Archive for March, 2008

Randy Driver: an apology

Sunday, March 30th, 2008

I can still picture your writing
so poorly formed and hard to read
I see that handwriting and I see you
a special young man who needed so much more
than my English class
for what did I ever do for you
what was I capable of doing for you
except for asking you to try again

Randy, it may be 30 years too late
but I think I understand . . .
oh, for a pile of your papers now
packed with line upon line of so many difficult words
scratched in such a human hand, a struggling hand
those words are precious to me now

and if I could do it all over again
I would draw everyone’s attention to your papers
and say, “These words were produced by Randy;
they’re special words because he wrote them.
I can tell A words when I see them
and these are A words.

Thank you, Randy.”

the business of study halls

Sunday, March 30th, 2008

during my first semester of teaching
I was assigned a study hall in the cafeteria
during the last period of the day, no less

think of dust motes and stale air,
think of antsy adolescents,
think of everyone juiced for the end of the day

there must have been 90 students
in that hornets’ nest

I did my best to keep everyone seated,
getting them to remain quiet . . .
well, that wasn’t going to happen,
at least not for very long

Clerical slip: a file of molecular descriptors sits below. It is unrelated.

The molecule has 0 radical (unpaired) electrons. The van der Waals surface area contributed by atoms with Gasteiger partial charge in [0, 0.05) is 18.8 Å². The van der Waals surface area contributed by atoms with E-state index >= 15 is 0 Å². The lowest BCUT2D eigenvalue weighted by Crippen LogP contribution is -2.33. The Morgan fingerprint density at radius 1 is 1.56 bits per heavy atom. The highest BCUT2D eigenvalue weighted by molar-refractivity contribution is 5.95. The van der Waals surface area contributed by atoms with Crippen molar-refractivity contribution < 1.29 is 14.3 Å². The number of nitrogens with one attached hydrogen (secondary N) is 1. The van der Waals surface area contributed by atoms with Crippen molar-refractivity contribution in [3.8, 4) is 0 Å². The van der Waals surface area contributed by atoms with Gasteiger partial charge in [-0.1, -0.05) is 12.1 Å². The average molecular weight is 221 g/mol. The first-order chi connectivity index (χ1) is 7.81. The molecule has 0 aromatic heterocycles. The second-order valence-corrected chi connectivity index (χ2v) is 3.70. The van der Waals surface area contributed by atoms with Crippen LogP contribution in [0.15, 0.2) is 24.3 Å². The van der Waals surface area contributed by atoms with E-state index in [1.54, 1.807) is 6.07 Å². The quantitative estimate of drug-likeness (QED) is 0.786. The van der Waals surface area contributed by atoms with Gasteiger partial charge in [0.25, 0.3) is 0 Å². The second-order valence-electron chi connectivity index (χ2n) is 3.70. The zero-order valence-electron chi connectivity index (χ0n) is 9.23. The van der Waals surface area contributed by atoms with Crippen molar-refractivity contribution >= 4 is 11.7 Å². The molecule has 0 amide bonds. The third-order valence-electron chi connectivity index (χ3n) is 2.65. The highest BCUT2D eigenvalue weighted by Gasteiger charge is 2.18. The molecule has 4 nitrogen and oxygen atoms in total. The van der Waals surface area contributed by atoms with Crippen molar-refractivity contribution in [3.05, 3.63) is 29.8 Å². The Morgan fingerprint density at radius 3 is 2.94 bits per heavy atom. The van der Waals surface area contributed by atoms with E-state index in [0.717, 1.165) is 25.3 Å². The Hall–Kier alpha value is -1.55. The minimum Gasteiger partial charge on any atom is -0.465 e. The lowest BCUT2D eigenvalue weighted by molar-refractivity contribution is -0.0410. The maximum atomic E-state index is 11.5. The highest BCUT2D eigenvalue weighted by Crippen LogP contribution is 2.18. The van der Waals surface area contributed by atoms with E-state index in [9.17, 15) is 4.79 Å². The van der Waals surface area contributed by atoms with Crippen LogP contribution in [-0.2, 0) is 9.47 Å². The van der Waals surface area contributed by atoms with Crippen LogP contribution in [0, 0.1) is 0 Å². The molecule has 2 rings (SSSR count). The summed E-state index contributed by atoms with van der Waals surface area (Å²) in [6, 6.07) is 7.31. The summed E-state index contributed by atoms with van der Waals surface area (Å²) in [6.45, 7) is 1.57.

students who wanted a little quiet time,
who just needed some space,
were out of luck
unless they had library passes

how I put up with the study hall for five months
I’ll never know
. . . . . . . . . . . . . . . . . . . . . . . . . . . . . . . . . . . .

as some critics see it,
American schools do one thing well:
they turn kids into obedient soldiers
who willingly follow schedules,
sit in rows, and stand in lines

for better or for worse, I did my part
by maintaining an orderly classroom,
but that first study hall was way beyond
what I could handle

for that assignment,
a battle-tested veteran was needed,
someone with a lot of combat duty,
someone who could take command
and see that the troops obeyed orders,
even in an extremely hostile setting

Lloyd Payne

Sunday, March 30th, 2008

sure Lloyd works to hard

you think he’d give up the farm,
it bein’ only him and his wife.
he makes plenty up at the school
with the janitor work.

made sense to have the farm
when the kids were home.
when all nine of ‘em pulled up a chair,
they went through a lot of food.